This is a rough movie — not a bad one, but a bleak entry — and also one that should be discussed more.

You can watch this on Tubi.

CANNON MONTH 2: Naughty Wives (1973)

The UK movie Secrets of a Door-to-Door Salesman was released in the U.S. by Cannon as Naughty Wives, which is definitely a dirtier if not better label for this.

David Clyde (Brendan Price, who was also in the British sex comedy The Amorous Milkman) gets a job as a vacuum salesman and soon finds that he’s being chased by women.

Director Wolf Rilla is best known for Village of the Damned while writers Joseph McGrath shot some of the first music videos with The Beatles and Denis Norden wrote a lot for David Frost.

This is pretty much true to form for most British sex comedies — a funny line here and there, some nudity there. Today it seems quaint but I’m sure in 1973 pulses raced.

 

CANNON MONTH 2: The Godfathers of Hong Kong (1973)

Man zhou ren was released as The Godfathers of Hong Kong in the U.S. by Cannon.

According to the Lost Media Wiki, the Cannon English dub of the film is just about lost. The only known home video release with English audio was a heavily abridged 8mm print release by Ken Films. It’s on YouTube courtesy of Kerrie O’Keefe.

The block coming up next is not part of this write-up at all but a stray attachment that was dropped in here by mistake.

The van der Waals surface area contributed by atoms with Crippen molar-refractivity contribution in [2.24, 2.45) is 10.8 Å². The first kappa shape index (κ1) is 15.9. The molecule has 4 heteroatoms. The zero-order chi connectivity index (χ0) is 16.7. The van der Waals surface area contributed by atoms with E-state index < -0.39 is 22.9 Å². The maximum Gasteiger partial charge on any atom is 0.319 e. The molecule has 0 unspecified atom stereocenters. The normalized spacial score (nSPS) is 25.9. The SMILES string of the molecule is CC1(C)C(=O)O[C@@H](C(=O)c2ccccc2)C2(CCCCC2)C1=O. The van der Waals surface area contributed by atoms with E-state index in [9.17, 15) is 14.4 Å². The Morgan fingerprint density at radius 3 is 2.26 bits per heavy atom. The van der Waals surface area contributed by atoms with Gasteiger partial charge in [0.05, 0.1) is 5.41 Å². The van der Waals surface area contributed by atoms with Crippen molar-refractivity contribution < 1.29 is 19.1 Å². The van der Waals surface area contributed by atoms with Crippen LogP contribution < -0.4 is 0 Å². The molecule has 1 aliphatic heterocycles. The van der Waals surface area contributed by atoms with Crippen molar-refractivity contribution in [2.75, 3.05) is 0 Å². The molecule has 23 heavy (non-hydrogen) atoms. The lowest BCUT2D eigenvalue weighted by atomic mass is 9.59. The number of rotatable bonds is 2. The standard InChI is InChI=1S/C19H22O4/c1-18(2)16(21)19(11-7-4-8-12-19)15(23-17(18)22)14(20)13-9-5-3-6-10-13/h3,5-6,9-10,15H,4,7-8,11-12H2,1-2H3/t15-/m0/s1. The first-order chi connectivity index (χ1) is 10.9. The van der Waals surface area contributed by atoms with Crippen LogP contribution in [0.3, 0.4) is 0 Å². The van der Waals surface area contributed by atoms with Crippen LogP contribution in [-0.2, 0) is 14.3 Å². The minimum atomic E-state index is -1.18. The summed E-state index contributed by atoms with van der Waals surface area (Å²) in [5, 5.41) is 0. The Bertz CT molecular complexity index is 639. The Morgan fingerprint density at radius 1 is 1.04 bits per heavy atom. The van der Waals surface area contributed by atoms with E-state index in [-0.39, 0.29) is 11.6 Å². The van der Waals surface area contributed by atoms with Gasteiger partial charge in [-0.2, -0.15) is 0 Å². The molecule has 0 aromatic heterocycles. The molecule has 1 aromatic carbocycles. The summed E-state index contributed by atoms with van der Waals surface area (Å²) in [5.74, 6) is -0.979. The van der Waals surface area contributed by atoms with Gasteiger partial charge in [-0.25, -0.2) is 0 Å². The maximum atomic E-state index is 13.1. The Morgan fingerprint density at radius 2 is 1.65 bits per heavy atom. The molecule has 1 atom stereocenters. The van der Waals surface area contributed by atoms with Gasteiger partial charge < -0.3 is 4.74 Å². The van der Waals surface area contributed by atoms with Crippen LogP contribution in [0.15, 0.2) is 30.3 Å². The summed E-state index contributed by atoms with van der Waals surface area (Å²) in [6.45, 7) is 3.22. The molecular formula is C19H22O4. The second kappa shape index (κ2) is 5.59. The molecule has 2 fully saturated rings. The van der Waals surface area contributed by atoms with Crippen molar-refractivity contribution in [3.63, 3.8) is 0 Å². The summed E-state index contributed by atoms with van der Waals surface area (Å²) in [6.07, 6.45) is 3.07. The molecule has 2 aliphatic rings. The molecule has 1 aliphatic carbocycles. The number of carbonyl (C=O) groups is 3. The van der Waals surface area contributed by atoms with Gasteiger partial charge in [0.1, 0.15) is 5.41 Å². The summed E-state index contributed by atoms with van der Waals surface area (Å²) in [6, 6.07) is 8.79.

Kin Jin Pai plays a detective and wanderer called Man Tshu who comes into a town and challenges the crime family that owns it, burning their opium and taking away one of their prostitute wives as his love interest.

It was directed by Katy Chin Shu-mei — her only film and it’s rare to see a Hong Kong martial arts movie from a woman — and a young John Woo was the assistant director.

The end of this film gets incredibly intense and quite violent, which is why Cannon supposedly picked it up.

You can watch this on YouTube.

CANNON MONTH 2: The Thunder Kick (1973)

Are you ready to get your guts kicked out?

With those words, Cannon would release the Wing Cho-Yip film Yi wang da shu. Released in Germany as Der gelbe Teufel mit dem Superschlag (The Yellow Devil with the Super Punch), this is the story of Wong Kai Tai, a man looking to free his hometown of Wantchao from the Gang of Dragons and the three brothers Chun Tsi, Shing and Wang.

Despite his friendship with kung fu fighter Chi Sien (Chin-kun Li), Wong Kai Tai refuses to ask for help and pays the ultimate price, which means that now Chi Sen has to take up his battle. It’s not the most mindblowing martial arts movie you’ve ever seen, but hey, Bolo Yeung is in it and that’s always a good time.